Many of us remember the debate on Iraq in which the Prime Minister said that it was “palpably absurd” not to believe that there were weapons of mass destruction in Iraq. He told us that he had never made the argument for regime change when defending the decision to invade Iraq. He has made that argument many times since the invasion, because clearly he can no longer make the argument about weapons of mass destruction. Those are not matters of opinion, but of fact—we know that there were not any weapons of mass destruction in Iraq, and that the American justification that al-Qaeda was involved was tenuous at best. There was no connection with 9/11 to justify the invasion and the casualty toll as a result of the action is a matter of fact: 120 British soldiers and 2,821 American soldiers are dead. Tens of thousands—perhaps hundreds of thousands—of Iraqi civilians are dead. Those are the consequences of the decision by the House.

Suez was raised a number of times in our debate, but casualties there did not approach the total that I have just given the House. Certainly, lives were lost, but not to the extent that they have been lost in Iraq—16 British soldiers were lost at Suez, every one a tragedy; 1,650 Egyptians were killed, every one a tragedy. Compared with the consequences that have befallen us in Iraq, however, Suez is as nothing. Yesterday, the Prime Minister and the Chancellor of the Exchequer announced a campaign to save the world from climate change. They have spent $5 billion in Iraq and the Americans have spent $200 billion. What if those resources had been devoted to saving the planet, rather than starting an illegal war?

Finally, our genuinely cross-party motion provides a chance to achieve parliamentary accountability. It is an opportunity for the House of Commons to live up to our constituents’ expectations. It has been said that our soldiers would be discouraged if the motion were agreed, but they would be discouraged only if they thought that the House had forgotten them and was frightened to debate the implications of Iraq. They would be discouraged if they thought that Members were not prepared to table motions or consider how we can get out of the morass into which we have been led.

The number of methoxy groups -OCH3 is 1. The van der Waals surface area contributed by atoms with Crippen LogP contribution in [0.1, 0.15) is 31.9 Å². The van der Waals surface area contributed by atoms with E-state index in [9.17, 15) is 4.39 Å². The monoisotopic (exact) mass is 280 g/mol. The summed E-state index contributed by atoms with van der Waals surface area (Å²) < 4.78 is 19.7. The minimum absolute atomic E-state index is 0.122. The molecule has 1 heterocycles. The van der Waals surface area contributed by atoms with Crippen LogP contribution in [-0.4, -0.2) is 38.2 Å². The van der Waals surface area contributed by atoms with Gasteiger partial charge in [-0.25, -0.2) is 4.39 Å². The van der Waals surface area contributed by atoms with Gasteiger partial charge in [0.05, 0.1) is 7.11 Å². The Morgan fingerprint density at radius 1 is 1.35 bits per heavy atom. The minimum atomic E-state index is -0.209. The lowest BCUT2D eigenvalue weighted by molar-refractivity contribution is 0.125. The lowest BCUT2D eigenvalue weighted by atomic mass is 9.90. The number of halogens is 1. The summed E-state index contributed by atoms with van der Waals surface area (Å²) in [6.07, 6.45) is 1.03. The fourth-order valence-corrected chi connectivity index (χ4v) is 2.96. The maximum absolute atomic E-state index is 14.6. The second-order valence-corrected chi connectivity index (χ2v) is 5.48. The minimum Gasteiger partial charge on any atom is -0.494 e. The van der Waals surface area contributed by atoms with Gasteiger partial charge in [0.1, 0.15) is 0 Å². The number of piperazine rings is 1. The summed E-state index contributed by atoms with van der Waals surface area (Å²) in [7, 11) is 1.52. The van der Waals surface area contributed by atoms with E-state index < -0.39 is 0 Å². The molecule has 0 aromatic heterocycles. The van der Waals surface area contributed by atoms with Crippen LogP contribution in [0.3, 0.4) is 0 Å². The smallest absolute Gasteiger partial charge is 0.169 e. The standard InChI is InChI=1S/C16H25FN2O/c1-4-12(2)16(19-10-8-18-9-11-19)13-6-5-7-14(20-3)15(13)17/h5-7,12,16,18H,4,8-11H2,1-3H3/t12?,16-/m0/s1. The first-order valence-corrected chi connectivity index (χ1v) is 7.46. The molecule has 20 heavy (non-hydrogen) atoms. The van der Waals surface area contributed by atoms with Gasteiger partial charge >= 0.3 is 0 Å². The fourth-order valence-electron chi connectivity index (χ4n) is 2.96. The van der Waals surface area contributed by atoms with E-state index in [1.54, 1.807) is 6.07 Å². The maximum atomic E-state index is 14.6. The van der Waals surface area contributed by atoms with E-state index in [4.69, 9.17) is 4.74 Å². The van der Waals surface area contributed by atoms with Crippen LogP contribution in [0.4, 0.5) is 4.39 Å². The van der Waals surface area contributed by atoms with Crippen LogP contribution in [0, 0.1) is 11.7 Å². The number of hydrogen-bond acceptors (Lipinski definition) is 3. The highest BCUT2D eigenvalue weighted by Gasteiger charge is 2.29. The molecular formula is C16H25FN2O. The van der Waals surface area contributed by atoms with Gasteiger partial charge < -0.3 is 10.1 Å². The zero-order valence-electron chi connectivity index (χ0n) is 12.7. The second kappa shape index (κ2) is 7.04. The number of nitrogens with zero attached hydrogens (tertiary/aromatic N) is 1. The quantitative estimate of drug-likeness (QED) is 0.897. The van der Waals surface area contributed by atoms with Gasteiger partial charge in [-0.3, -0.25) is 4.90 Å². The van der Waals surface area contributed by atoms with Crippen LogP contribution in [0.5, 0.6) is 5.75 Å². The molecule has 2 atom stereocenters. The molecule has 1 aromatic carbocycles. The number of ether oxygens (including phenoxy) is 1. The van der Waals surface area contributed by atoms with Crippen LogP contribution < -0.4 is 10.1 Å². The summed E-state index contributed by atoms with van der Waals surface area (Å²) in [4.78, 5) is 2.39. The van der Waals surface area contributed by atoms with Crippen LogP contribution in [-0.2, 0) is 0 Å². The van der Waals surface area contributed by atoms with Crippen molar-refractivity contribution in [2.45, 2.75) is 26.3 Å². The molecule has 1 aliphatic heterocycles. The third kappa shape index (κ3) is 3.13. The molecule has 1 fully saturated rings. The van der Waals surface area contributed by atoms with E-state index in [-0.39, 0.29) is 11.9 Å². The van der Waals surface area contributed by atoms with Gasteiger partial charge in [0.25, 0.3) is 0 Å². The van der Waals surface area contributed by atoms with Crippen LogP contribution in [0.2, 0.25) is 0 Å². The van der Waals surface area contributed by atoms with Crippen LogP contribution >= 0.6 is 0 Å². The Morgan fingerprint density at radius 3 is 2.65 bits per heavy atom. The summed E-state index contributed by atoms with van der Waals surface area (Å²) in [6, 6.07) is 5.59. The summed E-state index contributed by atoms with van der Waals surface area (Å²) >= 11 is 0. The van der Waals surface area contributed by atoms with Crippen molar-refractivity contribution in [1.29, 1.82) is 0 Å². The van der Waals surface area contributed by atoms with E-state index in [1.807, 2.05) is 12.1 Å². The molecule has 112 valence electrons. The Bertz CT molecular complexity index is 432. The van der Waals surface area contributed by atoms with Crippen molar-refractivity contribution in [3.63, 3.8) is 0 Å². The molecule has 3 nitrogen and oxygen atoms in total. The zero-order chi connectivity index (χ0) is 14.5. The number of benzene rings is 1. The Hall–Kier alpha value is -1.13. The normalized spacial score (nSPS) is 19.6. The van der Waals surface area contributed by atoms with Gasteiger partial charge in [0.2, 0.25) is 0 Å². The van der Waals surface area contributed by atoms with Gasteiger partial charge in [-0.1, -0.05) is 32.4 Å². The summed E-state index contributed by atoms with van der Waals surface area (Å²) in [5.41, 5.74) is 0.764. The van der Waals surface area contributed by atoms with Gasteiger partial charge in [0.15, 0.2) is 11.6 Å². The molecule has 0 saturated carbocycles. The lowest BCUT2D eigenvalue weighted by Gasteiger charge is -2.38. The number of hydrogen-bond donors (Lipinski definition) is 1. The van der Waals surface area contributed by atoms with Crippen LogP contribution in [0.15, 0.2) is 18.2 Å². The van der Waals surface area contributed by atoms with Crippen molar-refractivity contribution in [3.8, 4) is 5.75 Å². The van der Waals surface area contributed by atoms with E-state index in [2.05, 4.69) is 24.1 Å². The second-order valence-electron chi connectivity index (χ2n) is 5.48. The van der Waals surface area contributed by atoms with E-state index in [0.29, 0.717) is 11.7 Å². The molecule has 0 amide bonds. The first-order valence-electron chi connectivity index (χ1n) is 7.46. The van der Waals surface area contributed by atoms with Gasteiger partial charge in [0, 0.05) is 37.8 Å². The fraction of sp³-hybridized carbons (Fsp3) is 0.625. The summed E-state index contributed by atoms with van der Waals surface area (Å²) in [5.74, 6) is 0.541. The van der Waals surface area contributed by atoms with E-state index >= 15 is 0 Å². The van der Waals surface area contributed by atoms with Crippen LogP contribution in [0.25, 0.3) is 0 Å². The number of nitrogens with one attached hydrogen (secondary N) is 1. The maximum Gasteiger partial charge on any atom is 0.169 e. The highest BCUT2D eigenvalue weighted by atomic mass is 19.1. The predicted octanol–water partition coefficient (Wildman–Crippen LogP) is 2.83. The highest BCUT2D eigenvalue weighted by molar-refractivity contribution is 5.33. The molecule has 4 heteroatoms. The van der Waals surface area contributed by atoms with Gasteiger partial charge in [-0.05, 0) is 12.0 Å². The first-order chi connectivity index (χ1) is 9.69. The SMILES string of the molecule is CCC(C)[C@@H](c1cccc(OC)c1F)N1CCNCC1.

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It is the Government who refuse to debate or introduce policies, but it is the House of Commons, by voting in the Division Lobby tonight, that can finally hold them to account.

6.53 pm

The Minister of State, Ministry of Defence (Mr. Adam Ingram): There is one thing that can be said about the nationalists—never do a deal with them, because they have already eaten into my time. I shall come on to the shoddy deals that have been done.

In opening this debate, my right hon. Friend the Foreign Secretary set out the historical context to explain why we engaged in Iraq. She mentioned the need to uphold the integrity of the United Nations, pointing out that for 12 years Saddam Hussein and his murderous regime had defied the authority of the international community. It is worth bearing in mind the fact that that entailed 18 resolutions. All of them, including the resolutions under chapter VII of the UN charter, were ignored by Saddam Hussein. There is no doubt that when the House considered the need to take action against Iraq on 18 March 2003 that was very much at the forefront of many right hon. and hon. Members’ thinking.

May I give one quote from that debate in the Official Report that sums up that view and my assertion? It reads:

That judgment was right then, and it is right now. It was made by the right hon. Member for Richmond, Yorks (Mr. Hague) who, as shadow Foreign Secretary, now advocates that we revisit the decision that he strongly supported at the time. In his contribution, he asked a litany of questions about the past that needed to be answered. We have accepted, time and again—

Mr. Bernard Jenkin (North Essex) (Con) rose—

Mr. Ingram: No, I shall not give way at the moment.

We have accepted that things could, and should, have been done differently. There is no question about that—it is a given statement of fact. At all times, however, we must analyse what is happening to find the best way forward and develop a course of action now and in future.

Mr. Frank Field: Does my right hon. Friend agree that there is little hunger in our constituencies for a retrospective inquiry? However, will Ministers give an undertaking tonight that we will regularly return to this debate in future to determine what is best for our forces and what is best for Iraq?